This one time could be the time things turn out to be "true/important". Talkikg about possibilities when it comes to getting someone to stop engaging is somewhat I haven't find to be useful.

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4 hours ago, OCDhavenobrain said:

This one time could be the time things turn out to be "true/important". Talkikg about possibilities when it comes to getting someone to stop engaging is somewhat I haven't find to be useful.

It could be true, and there are some who ascribe to the approach that one must accept the worst case scenario in order to overcome OCD.  I, personally, have found that a different approach also works, and for me it is easier, to accept uncertainty and understand that OCD causes us to misinterpret possibility.  I try to gauge my actions based on more realistic views of possibility, while accepting that we can never be certain.

So maybe tomorrow I will finally have that heart attack, but the odds are not high so I should just continue as if I won't, even if I worry that its true.

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On 19/03/2019 at 23:09, dksea said:

It could be true, and there are some who ascribe to the approach that one must accept the worst case scenario in order to overcome OCD.  I, personally, have found that a different approach also works, and for me it is easier, to accept uncertainty and understand that OCD causes us to misinterpret possibility.  I try to gauge my actions based on more realistic views of possibility, while accepting that we can never be certain.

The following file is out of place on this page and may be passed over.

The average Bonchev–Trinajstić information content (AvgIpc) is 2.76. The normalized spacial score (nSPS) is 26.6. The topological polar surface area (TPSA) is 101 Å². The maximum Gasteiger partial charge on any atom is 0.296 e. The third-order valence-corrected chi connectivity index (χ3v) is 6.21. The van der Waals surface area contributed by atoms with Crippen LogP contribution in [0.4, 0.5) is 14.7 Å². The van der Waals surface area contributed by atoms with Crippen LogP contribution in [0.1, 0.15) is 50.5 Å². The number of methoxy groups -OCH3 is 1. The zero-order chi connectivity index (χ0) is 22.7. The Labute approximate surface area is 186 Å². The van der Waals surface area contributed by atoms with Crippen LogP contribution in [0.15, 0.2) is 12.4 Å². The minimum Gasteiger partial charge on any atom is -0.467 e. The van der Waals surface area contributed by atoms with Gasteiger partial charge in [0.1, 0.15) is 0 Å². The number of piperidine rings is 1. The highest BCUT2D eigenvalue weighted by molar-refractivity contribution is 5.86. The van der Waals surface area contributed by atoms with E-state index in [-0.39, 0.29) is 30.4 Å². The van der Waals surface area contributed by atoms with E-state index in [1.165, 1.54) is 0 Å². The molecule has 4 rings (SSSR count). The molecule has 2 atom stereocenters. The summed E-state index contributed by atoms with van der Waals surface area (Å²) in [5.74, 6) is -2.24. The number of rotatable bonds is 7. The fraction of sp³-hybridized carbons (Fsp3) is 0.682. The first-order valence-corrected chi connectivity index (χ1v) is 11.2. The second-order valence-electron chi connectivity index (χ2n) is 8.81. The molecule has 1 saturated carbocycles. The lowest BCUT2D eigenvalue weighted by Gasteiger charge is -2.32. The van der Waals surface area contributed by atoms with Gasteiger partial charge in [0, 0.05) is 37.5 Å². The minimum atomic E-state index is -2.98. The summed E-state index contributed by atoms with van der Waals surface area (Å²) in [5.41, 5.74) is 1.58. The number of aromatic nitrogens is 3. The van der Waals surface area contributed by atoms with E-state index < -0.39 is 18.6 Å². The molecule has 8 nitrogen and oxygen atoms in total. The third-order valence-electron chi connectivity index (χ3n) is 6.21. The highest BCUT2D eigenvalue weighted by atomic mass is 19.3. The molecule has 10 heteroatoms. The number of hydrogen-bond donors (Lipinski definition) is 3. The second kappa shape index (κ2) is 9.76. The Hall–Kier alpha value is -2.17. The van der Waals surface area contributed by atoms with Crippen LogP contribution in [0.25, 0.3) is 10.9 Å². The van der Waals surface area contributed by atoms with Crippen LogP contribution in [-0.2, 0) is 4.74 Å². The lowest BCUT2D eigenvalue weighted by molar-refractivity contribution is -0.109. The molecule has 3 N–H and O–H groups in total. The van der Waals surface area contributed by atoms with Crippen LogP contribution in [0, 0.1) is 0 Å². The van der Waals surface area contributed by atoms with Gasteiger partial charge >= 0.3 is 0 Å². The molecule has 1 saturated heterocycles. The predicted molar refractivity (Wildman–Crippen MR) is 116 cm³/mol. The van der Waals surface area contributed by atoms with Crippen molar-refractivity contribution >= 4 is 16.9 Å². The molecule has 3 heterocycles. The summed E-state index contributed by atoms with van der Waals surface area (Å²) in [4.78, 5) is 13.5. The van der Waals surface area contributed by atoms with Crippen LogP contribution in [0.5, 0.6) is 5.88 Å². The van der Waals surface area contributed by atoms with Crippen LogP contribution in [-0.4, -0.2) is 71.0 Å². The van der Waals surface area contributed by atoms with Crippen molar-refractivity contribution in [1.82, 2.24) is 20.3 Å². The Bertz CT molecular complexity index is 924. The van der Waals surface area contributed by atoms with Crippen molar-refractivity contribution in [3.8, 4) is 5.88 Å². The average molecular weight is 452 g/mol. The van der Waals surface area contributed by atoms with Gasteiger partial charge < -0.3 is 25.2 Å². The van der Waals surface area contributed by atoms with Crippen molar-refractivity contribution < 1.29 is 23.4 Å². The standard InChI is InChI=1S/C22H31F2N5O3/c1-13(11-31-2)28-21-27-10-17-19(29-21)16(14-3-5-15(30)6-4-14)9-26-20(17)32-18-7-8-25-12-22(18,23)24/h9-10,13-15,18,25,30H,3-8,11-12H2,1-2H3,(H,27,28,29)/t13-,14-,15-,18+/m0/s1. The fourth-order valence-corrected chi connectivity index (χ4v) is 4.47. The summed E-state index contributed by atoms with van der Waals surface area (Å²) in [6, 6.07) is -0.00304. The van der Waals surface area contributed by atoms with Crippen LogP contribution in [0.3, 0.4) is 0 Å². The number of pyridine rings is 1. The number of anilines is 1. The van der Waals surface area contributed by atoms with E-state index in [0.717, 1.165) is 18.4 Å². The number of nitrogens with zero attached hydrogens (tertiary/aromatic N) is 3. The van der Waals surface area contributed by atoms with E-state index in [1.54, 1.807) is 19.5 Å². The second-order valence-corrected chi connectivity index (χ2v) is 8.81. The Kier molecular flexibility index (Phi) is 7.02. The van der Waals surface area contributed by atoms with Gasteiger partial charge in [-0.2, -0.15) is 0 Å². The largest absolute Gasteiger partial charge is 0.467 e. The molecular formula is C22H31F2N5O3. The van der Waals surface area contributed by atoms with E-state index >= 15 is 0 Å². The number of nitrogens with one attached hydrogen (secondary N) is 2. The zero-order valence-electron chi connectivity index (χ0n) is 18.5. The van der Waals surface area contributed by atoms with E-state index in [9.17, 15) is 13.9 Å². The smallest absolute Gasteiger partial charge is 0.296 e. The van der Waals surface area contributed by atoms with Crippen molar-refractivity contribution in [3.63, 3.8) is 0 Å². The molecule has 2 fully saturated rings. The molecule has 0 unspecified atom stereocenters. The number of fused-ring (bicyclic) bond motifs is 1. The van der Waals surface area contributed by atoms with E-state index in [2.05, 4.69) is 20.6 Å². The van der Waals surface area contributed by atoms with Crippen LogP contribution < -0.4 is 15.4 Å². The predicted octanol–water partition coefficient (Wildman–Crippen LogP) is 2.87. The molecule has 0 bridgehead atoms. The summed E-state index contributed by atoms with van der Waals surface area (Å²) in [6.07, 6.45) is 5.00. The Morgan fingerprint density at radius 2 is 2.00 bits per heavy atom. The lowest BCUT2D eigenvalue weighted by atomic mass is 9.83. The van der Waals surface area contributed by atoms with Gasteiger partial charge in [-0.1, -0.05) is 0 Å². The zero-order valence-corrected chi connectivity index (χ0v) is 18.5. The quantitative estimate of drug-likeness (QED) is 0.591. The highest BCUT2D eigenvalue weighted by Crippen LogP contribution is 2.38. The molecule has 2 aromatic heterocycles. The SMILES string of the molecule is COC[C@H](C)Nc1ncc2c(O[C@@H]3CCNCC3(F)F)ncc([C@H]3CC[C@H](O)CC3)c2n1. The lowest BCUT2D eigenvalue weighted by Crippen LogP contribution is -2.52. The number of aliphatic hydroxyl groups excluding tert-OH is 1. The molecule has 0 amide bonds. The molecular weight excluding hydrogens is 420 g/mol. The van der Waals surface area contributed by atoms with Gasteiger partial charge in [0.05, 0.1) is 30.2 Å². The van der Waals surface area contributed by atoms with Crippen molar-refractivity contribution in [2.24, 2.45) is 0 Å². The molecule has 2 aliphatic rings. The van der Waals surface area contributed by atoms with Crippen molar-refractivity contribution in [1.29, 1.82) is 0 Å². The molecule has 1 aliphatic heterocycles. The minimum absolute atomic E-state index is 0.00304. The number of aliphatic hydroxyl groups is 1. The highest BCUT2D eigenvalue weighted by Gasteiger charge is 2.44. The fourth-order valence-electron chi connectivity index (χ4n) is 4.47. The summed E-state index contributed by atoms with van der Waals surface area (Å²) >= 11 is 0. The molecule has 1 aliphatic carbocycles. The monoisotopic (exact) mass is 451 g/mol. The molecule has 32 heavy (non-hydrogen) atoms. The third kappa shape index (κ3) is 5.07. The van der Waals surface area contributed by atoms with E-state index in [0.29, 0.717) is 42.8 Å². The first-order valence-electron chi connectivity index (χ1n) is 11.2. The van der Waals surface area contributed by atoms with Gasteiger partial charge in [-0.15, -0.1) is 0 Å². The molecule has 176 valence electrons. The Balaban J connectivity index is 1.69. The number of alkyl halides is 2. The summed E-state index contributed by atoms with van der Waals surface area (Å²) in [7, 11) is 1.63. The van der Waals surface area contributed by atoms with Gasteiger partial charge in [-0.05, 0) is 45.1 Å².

So maybe tomorrow I will finally have that heart attack, but the odds are not high so I should just continue as if I won't, even if I worry that its true.

Concur, the idea is to aim for the greater good. On a slight tangent, I recall a couple of years ago being in the throes of an OCD rumination, and crossing a busy street, I was so engrossed, I almost stepped in front of a fast moving car. A reminder that by and large not much good comes from jumping to the disorder's commands. 

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dksea, OT, so I'll keep it succinct. I see you're in Nihon, I spent about a year and a half in Tokyo - and am a great fan of the city. How are things there for you? If you're not inclined to engage in chat - no problem.    

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4 hours ago, paradoxer said:

Concur, the idea is to aim for the greater good. On a slight tangent, I recall a couple of years ago being in the throes of an OCD rumination, and crossing a busy street, I was so engrossed, I almost stepped in front of a fast moving car. A reminder that by and large not much good comes from jumping to the disorder's commands. 

Exactly. This is a real risk. It is pretty ironic that we dwell on some thought in our head as it is the most important thing in the world when we increase the risk of real problems

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20 hours ago, OCDhavenobrain said:

Exactly. This is a real risk. It is pretty ironic that we dwell on some thought in our head as it is the most important thing in the world when we increase the risk of real problems

:yes: